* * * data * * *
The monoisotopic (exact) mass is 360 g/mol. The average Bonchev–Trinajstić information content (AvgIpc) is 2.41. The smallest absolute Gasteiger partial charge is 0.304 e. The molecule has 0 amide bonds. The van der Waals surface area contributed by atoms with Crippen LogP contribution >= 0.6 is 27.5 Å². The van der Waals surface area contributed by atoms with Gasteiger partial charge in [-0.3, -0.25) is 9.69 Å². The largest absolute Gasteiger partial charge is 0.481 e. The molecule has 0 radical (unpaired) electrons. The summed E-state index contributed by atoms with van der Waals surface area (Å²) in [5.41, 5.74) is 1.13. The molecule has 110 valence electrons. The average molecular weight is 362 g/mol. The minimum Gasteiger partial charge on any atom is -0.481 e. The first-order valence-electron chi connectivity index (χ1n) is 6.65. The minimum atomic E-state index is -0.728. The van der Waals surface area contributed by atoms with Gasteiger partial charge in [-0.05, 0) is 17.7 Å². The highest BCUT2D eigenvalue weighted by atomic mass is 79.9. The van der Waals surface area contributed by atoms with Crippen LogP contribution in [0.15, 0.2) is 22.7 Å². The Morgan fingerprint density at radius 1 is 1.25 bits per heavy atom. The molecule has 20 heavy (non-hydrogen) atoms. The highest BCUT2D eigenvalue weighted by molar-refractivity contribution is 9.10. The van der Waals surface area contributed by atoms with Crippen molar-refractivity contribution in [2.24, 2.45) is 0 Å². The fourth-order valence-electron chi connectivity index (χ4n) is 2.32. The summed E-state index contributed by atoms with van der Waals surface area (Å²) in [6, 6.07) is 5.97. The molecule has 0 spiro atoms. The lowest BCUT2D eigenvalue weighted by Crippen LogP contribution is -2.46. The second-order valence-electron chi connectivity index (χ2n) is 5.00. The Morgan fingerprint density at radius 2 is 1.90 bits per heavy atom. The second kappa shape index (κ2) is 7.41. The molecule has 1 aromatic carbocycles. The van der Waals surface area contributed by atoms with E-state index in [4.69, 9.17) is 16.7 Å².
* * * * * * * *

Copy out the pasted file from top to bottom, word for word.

The monoisotopic (exact) mass is 360 g/mol. The average Bonchev–Trinajstić information content (AvgIpc) is 2.41. The smallest absolute Gasteiger partial charge is 0.304 e. The molecule has 0 amide bonds. The van der Waals surface area contributed by atoms with Crippen LogP contribution >= 0.6 is 27.5 Å². The van der Waals surface area contributed by atoms with Gasteiger partial charge in [-0.3, -0.25) is 9.69 Å². The largest absolute Gasteiger partial charge is 0.481 e. The molecule has 0 radical (unpaired) electrons. The summed E-state index contributed by atoms with van der Waals surface area (Å²) in [5.41, 5.74) is 1.13. The molecule has 110 valence electrons. The average molecular weight is 362 g/mol. The minimum Gasteiger partial charge on any atom is -0.481 e. The first-order valence-electron chi connectivity index (χ1n) is 6.65. The minimum atomic E-state index is -0.728. The van der Waals surface area contributed by atoms with Gasteiger partial charge in [-0.05, 0) is 17.7 Å². The highest BCUT2D eigenvalue weighted by atomic mass is 79.9. The van der Waals surface area contributed by atoms with Crippen LogP contribution in [0.15, 0.2) is 22.7 Å². The Morgan fingerprint density at radius 1 is 1.25 bits per heavy atom. The molecule has 20 heavy (non-hydrogen) atoms. The highest BCUT2D eigenvalue weighted by molar-refractivity contribution is 9.10. The van der Waals surface area contributed by atoms with Crippen molar-refractivity contribution in [2.24, 2.45) is 0 Å². The fourth-order valence-electron chi connectivity index (χ4n) is 2.32. The summed E-state index contributed by atoms with van der Waals surface area (Å²) in [6, 6.07) is 5.97. The molecule has 0 spiro atoms. The lowest BCUT2D eigenvalue weighted by Crippen LogP contribution is -2.46. The second-order valence-electron chi connectivity index (χ2n) is 5.00. The Morgan fingerprint density at radius 2 is 1.90 bits per heavy atom. The second kappa shape index (κ2) is 7.41. The molecule has 1 aromatic carbocycles. The van der Waals surface area contributed by atoms with E-state index in [4.69, 9.17) is 16.7 Å².